White House taps emergency oil reserves to lower gas prices

President Biden is under mounting pressure to curb rising gas prices, which for Americans have become a sour cherry on top of a record-inflation sundae. The White House announced today that it will tap into the U.S. Strategic Petroleum Reserve and release 50 million barrels (about 2 billion gallons) in hopes of bringing prices down as the busy holiday travel season approaches. That amount will mark one of America’s largest emergency oil releases ever—more than during Operation Desert Storm in 1991, Hurricane Katrina in 2005, and the Libyan uprising in 2011. The U.S. decision was made in concert with Britain, China, India, Japan and South Korea, which will tap into their own oil reserves.

But the government can’t simply drop 50 million barrels into the market overnight without causing new problems. Of these barrels, 32 million will be released through what’s called an “exchange” over the next few months, meaning the U.S. will essentially loan them to gas companies, which must replace them. Another 18 million are part of “an acceleration” of a sale to gas companies that Congress already approved and will take place in the next months as well. But a White House official tells media it will be “mid to late December” before the first barrels hit the market. Meanwhile, some analysts warn the effects may only lower prices slightly and, even then, just temporarily.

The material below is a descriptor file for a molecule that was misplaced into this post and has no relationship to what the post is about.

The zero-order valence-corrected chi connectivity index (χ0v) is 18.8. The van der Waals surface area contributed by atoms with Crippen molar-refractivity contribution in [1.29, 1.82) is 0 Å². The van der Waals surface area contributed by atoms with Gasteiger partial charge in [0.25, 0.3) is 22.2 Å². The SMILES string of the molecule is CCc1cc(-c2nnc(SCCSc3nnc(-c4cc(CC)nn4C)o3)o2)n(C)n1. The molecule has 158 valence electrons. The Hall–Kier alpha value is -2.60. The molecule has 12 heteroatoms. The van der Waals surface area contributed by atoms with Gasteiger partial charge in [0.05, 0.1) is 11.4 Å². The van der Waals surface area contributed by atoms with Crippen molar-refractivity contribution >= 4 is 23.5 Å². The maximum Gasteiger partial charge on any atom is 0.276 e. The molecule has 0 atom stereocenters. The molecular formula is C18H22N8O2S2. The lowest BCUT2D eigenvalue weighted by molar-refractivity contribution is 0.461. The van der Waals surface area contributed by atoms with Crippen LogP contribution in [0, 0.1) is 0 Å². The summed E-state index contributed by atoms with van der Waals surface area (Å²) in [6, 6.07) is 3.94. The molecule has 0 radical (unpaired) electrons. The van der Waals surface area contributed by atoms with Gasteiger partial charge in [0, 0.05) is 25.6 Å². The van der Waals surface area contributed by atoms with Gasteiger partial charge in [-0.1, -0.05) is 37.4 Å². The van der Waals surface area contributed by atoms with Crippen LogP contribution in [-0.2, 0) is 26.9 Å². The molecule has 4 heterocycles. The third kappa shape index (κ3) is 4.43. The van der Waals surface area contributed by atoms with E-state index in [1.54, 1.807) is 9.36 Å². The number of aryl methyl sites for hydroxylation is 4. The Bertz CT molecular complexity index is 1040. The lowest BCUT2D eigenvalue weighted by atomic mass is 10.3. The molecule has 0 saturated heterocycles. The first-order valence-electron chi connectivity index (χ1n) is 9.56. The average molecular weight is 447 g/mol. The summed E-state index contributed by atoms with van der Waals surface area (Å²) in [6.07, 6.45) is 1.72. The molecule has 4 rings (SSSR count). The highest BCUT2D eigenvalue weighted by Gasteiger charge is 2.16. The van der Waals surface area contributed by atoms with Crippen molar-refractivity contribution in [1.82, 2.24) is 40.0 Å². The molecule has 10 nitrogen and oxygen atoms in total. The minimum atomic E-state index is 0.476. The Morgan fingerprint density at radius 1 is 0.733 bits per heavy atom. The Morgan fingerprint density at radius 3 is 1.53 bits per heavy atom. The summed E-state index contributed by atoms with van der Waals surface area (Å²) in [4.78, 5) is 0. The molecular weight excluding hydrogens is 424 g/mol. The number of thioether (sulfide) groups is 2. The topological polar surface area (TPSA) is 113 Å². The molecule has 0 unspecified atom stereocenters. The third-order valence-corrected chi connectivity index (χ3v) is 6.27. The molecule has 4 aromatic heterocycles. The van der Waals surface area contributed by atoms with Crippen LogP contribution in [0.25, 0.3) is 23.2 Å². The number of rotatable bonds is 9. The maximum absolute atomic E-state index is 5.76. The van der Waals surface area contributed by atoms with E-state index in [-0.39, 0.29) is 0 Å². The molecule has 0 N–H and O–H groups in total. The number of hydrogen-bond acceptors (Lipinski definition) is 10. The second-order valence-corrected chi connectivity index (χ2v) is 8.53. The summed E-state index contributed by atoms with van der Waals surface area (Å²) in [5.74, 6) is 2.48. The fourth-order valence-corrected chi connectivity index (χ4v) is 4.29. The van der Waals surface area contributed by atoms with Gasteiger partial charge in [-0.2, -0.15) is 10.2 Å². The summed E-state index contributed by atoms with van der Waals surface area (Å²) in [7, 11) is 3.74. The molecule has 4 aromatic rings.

The White House is countering that it’s prepared to take additional steps if needed. The statement it released this morning reads: “American consumers are feeling the impact of elevated gas prices at the pump and in their home heating bills, and American businesses are, too, because oil supply has not kept up with demand as the global economy emerges from the pandemic. That’s why President Biden is using every tool available to him to work to lower prices and address the lack of supply.”

Gas prices are breaking records nationwide. Last week, California’s average price reached $4.71 per gallon, an all-time high. Drivers in Texas are looking at prices that reflect a seven-year high for Thanksgiving week. And New Yorkers are paying $1.22 more per gallon than they were a year ago. Americans say it’s forcing them to cancel vacation plans, dine in instead of out, and slash the rest of their budgets.